Sports clubs are at risk of collapsing en masse

Dutch sports club managers fear for the future of their club. This is evidenced by research to be announced today, with almost a quarter of those surveyed believing their club would not survive. According to the Register of Directors of Associations (RVVB), half of the 22,600 amateur federations will be in serious trouble within five years.

what is going on? The club’s funds are being emptied on a grand scale, there is an acute shortage of volunteers and an increasing bureaucracy hampering management. For an in-depth study on proving the future of sports associations, the RVVB spoke with about 250 officials.

To make the results as representative as possible, a panel discussion was held in all the provinces where different sports were always represented. In addition, a digital survey was distributed to all clubs, which was completed with over 850 plates.

structural overload

Of these 1,100 directors, more than half suffer from structural overload in their work for the club. They are mainly busy with everyday worries and making sharp holes in the budget, often to the detriment of financial reserves. There is no time to make necessary long-term investments. For example, despite rising energy costs, 30 percent say they will make their homes more sustainable in just five years, while 22 percent never plan to do so. Thinking of inventing a sports show? No time, while it is important to stop the decline in membership numbers, especially among young people.

More than half of the board members surveyed believe they can absorb the increased costs for up to two more years. Reserves have already shrunk due to lockdowns during the COVID-19 pandemic. According to researcher Daniel Clegen, who has been a consultant to the associations for fifteen years, these directors do not realize, or do not realize sufficiently, that the association is technically bankrupt.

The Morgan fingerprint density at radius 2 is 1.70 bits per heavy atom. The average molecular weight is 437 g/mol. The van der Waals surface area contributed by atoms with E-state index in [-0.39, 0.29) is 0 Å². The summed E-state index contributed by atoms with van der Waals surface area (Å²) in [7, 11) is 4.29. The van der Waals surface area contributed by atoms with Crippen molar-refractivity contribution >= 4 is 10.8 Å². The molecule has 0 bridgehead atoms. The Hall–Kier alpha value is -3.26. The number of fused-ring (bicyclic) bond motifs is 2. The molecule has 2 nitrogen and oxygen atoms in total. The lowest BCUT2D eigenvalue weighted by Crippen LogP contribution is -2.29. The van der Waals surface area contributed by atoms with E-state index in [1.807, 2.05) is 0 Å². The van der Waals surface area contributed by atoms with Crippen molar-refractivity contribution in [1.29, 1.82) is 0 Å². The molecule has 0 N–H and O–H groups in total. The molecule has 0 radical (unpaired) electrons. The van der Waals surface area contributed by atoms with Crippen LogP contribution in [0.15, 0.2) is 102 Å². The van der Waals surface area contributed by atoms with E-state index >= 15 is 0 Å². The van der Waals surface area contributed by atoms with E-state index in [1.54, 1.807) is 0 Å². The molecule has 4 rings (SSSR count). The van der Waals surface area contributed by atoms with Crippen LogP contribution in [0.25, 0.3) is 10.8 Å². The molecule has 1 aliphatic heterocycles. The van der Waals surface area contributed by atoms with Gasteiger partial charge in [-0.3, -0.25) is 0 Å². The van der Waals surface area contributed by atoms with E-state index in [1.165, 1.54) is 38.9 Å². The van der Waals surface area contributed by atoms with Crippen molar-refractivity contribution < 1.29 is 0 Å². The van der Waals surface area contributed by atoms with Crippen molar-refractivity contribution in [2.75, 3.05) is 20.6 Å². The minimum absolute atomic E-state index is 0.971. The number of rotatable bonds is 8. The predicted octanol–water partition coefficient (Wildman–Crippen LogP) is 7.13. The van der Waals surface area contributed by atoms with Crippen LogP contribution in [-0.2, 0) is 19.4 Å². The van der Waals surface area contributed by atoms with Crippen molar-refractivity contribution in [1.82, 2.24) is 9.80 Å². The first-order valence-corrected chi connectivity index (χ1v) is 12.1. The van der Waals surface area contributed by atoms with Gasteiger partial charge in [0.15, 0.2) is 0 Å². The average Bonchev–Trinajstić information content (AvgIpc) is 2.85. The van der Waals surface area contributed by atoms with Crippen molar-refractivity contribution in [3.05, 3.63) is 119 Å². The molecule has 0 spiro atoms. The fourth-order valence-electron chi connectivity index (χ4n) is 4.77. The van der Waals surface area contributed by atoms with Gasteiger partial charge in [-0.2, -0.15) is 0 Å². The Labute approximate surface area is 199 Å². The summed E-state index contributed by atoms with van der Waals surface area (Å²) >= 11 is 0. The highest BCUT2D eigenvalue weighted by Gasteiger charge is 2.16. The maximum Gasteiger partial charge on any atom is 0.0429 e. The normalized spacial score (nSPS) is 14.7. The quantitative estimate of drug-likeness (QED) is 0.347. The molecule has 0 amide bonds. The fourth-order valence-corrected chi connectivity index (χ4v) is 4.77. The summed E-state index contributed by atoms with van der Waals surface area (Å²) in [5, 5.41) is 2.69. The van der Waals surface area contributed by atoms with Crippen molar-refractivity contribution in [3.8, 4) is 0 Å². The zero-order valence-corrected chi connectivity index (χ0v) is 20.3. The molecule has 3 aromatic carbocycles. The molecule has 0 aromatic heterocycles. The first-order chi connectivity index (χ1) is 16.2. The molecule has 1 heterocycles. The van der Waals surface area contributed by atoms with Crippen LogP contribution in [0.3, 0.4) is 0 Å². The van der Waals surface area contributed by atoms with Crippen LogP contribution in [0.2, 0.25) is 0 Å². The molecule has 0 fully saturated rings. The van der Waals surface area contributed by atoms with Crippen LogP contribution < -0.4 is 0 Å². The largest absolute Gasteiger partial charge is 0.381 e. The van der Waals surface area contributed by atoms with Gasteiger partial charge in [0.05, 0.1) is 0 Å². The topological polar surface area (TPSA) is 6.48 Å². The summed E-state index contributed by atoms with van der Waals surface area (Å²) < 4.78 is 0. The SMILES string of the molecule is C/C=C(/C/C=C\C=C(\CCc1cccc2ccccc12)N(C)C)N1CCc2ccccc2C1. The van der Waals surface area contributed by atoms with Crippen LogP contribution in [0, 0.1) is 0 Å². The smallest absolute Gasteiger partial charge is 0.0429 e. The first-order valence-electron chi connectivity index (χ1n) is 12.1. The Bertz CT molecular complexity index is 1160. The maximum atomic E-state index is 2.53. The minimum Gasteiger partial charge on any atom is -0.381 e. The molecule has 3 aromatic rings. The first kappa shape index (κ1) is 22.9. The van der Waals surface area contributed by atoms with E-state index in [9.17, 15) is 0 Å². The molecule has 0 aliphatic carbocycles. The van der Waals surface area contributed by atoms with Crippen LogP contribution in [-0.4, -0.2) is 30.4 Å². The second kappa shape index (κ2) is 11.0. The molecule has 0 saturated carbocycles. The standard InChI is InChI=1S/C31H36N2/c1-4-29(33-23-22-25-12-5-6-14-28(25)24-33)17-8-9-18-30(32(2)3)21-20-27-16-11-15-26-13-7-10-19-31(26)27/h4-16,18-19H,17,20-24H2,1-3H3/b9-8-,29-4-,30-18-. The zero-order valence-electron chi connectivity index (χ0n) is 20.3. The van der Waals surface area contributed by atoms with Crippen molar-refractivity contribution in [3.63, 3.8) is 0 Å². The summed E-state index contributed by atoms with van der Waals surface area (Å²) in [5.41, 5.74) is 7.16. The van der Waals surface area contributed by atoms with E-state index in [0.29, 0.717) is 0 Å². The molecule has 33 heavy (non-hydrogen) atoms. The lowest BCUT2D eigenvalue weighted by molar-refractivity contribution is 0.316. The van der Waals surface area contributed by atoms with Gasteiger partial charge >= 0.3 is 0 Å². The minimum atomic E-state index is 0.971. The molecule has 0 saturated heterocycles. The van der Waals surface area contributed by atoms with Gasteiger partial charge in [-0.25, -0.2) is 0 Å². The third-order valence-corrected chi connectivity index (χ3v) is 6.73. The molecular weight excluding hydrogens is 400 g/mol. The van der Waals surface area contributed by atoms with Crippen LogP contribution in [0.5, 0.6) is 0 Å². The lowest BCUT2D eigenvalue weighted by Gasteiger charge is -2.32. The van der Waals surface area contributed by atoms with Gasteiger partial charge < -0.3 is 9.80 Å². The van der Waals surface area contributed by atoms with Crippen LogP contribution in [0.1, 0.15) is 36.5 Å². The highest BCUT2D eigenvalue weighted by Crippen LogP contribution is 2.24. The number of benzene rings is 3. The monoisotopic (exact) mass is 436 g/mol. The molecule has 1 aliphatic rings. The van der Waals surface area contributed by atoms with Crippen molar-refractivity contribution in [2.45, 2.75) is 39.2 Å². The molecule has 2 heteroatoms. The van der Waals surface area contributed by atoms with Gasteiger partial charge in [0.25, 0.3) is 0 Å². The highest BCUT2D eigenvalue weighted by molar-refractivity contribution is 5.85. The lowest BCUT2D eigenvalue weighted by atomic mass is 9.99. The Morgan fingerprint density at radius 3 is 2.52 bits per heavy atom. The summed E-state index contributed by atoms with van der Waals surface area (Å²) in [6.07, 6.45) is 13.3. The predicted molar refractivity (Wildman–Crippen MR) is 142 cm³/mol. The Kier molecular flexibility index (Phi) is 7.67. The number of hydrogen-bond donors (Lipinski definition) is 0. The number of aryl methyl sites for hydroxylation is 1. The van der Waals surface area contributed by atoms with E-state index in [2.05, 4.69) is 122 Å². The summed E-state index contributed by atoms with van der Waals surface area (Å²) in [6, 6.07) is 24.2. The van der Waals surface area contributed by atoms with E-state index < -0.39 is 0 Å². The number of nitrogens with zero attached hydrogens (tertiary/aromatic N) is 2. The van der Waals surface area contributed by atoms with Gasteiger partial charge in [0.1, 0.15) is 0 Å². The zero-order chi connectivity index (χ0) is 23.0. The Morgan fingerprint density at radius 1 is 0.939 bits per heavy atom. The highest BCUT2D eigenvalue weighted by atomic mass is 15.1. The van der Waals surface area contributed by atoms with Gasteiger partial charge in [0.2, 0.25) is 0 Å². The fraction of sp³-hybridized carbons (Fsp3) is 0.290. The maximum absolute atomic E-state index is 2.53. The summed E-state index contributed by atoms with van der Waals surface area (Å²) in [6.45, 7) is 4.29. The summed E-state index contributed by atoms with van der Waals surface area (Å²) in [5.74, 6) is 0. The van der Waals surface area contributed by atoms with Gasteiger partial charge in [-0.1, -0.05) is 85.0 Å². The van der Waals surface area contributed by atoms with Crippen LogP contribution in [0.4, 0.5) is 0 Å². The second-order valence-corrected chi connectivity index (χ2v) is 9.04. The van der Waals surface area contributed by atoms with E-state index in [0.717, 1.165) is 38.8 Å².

wake up call

The RVVB hopes the findings will serve as a wake-up call for local authorities and the national government. Better support is needed to maintain the federation structure, which is typical of the Dutch sports scene, and to bring back the joy of the volunteers in their work. Of those surveyed, 69 percent said they had problems hiring new managers.

In recent years, the government has placed more and more tasks and responsibilities on associations, such as a safe sports environment and social commitment. The main reason for the overload is the complexity of subsidy applications and legislation, with the amount of paperwork associated with it. The RVVB believes that voluntary organizations such as sports federations should be excluded.

Complicated rules or a nice sporting atmosphere?

Next Wednesday there will be a sports debate in the House of Representatives. Member of Parliament Mohamed Al-Mohandes, who calls sports clubs the name of the society, would like to discuss the results with the minister.

Klein thinks the Netherlands should ask itself what precious hours volunteers should spend. “Do we want administrators to deal with all sorts of complex support applications and rules, or would we prefer an association where they have time to work in a safe and fun sporting atmosphere?”

Read also:

For volunteer Raymond Gilliesen, the athletic board is an extra job

Research by the Association Directors Register shows that half of sports association managers are overburdened structurally. What problems do they encounter in practice?

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Amber Webster

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